How about a parameterized TIT FOR TAT. For example, there can be a couple of probabilities - depending on what the opponent did on the last move, cooperate or defect, this new strategy can use one probability or the other to decide whether to cooperate or defect this turn.
Next, suppose we have a whole population of TIT FOR TAT players, each with its own parameter values. We can play every one against the other and accumulate scores. Then we can pick the parameter values with the best scores, maybe the top half or whatever fraction we like.
The idea is to use this as a model for evolution. I will have to read Axelrod's The Evolution of Cooperation, but sometimes it's just more fun to jump in and try it before getting too bogged down reading about all the approaches everybody else has tried!
Now that I have selected the fittest strategies, I will reproduce them with a bit of variation to create a new generation of strategies. My current idea is to mimic biology: I will create a new strategy from a pair of existing strategies. For each parameter, the pair of existing strategies defines a range of values. I will pick the corresponding parameter value for the new strategy by picking randomly from that range, plus allowing a little extra mutation, a little running outside that range.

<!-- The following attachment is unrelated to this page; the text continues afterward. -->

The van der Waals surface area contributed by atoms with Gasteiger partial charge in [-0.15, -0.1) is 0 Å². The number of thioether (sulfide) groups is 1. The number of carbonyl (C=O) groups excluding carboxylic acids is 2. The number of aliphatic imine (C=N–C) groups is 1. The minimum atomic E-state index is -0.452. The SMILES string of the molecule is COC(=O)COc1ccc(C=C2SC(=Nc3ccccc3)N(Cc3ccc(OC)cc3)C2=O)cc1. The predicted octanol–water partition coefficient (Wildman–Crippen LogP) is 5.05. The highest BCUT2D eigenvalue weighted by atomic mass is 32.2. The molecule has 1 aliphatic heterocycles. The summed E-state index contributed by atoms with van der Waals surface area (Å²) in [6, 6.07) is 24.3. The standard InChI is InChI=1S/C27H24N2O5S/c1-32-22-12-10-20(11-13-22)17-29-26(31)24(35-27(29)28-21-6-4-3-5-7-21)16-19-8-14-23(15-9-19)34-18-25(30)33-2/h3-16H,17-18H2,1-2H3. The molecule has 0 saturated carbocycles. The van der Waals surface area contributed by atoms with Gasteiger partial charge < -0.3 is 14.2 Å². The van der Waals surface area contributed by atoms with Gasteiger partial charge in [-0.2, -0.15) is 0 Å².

So, select the fittest in each generation, then reproduce with variation to create each next generation, repeat for many generations... what will happen?
My first experiment gives a curious result: there seems to be a kind of cycle, where gradually the strategies evolve into a polite TIT FOR TAT with little cheating, then there is a sudden burst of cheating, which again settles slowly back into politeness.
Is this a real property of this kind of system or just a bug? More investigation is needed! What fun!